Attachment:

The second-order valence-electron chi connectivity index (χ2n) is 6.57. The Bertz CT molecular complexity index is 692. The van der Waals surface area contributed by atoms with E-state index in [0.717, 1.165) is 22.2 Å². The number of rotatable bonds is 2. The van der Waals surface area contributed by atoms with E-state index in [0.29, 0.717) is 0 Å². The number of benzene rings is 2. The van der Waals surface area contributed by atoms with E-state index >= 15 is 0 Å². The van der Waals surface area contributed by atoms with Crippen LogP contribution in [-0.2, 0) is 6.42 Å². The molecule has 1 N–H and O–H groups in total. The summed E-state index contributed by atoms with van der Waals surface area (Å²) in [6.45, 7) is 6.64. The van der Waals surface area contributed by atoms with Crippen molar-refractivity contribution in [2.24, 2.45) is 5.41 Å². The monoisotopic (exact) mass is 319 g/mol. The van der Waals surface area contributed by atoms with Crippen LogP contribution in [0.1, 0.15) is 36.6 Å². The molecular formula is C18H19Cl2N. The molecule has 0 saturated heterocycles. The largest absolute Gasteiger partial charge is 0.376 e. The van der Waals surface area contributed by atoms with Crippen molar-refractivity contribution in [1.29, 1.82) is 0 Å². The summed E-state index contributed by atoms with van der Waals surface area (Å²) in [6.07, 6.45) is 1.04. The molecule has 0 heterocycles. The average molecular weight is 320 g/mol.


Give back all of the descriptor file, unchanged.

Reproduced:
The second-order valence-electron chi connectivity index (χ2n) is 6.57. The Bertz CT molecular complexity index is 692. The van der Waals surface area contributed by atoms with E-state index in [0.717, 1.165) is 22.2 Å². The number of rotatable bonds is 2. The van der Waals surface area contributed by atoms with E-state index in [0.29, 0.717) is 0 Å². The number of benzene rings is 2. The van der Waals surface area contributed by atoms with E-state index >= 15 is 0 Å². The van der Waals surface area contributed by atoms with Crippen LogP contribution in [-0.2, 0) is 6.42 Å². The molecule has 1 N–H and O–H groups in total. The summed E-state index contributed by atoms with van der Waals surface area (Å²) in [6.45, 7) is 6.64. The van der Waals surface area contributed by atoms with Crippen molar-refractivity contribution in [2.24, 2.45) is 5.41 Å². The monoisotopic (exact) mass is 319 g/mol. The van der Waals surface area contributed by atoms with Crippen LogP contribution in [0.1, 0.15) is 36.6 Å². The molecular formula is C18H19Cl2N. The molecule has 0 saturated heterocycles. The largest absolute Gasteiger partial charge is 0.376 e. The van der Waals surface area contributed by atoms with Crippen molar-refractivity contribution in [1.29, 1.82) is 0 Å². The summed E-state index contributed by atoms with van der Waals surface area (Å²) in [6.07, 6.45) is 1.04. The molecule has 0 heterocycles. The average molecular weight is 320 g/mol.